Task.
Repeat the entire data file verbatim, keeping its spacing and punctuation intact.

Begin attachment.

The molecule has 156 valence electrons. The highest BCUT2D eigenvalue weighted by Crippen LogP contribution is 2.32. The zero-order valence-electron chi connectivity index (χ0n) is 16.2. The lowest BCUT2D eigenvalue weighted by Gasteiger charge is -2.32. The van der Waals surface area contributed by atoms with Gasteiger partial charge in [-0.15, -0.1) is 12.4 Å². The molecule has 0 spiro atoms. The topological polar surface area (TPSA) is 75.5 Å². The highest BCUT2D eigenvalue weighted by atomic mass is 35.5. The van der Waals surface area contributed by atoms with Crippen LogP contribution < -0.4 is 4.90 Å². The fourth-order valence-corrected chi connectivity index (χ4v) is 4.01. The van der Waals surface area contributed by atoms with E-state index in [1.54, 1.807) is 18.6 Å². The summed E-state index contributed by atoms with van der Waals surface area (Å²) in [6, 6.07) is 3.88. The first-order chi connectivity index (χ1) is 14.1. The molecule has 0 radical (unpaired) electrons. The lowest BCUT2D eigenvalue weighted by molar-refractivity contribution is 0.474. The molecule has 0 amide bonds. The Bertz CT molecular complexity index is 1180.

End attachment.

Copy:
The molecule has 156 valence electrons. The highest BCUT2D eigenvalue weighted by Crippen LogP contribution is 2.32. The zero-order valence-electron chi connectivity index (χ0n) is 16.2. The lowest BCUT2D eigenvalue weighted by Gasteiger charge is -2.32. The van der Waals surface area contributed by atoms with Gasteiger partial charge in [-0.15, -0.1) is 12.4 Å². The molecule has 0 spiro atoms. The topological polar surface area (TPSA) is 75.5 Å². The highest BCUT2D eigenvalue weighted by atomic mass is 35.5. The van der Waals surface area contributed by atoms with Crippen LogP contribution < -0.4 is 4.90 Å². The fourth-order valence-corrected chi connectivity index (χ4v) is 4.01. The van der Waals surface area contributed by atoms with E-state index in [1.54, 1.807) is 18.6 Å². The summed E-state index contributed by atoms with van der Waals surface area (Å²) in [6, 6.07) is 3.88. The first-order chi connectivity index (χ1) is 14.1. The molecule has 0 radical (unpaired) electrons. The lowest BCUT2D eigenvalue weighted by molar-refractivity contribution is 0.474. The molecule has 0 amide bonds. The Bertz CT molecular complexity index is 1180.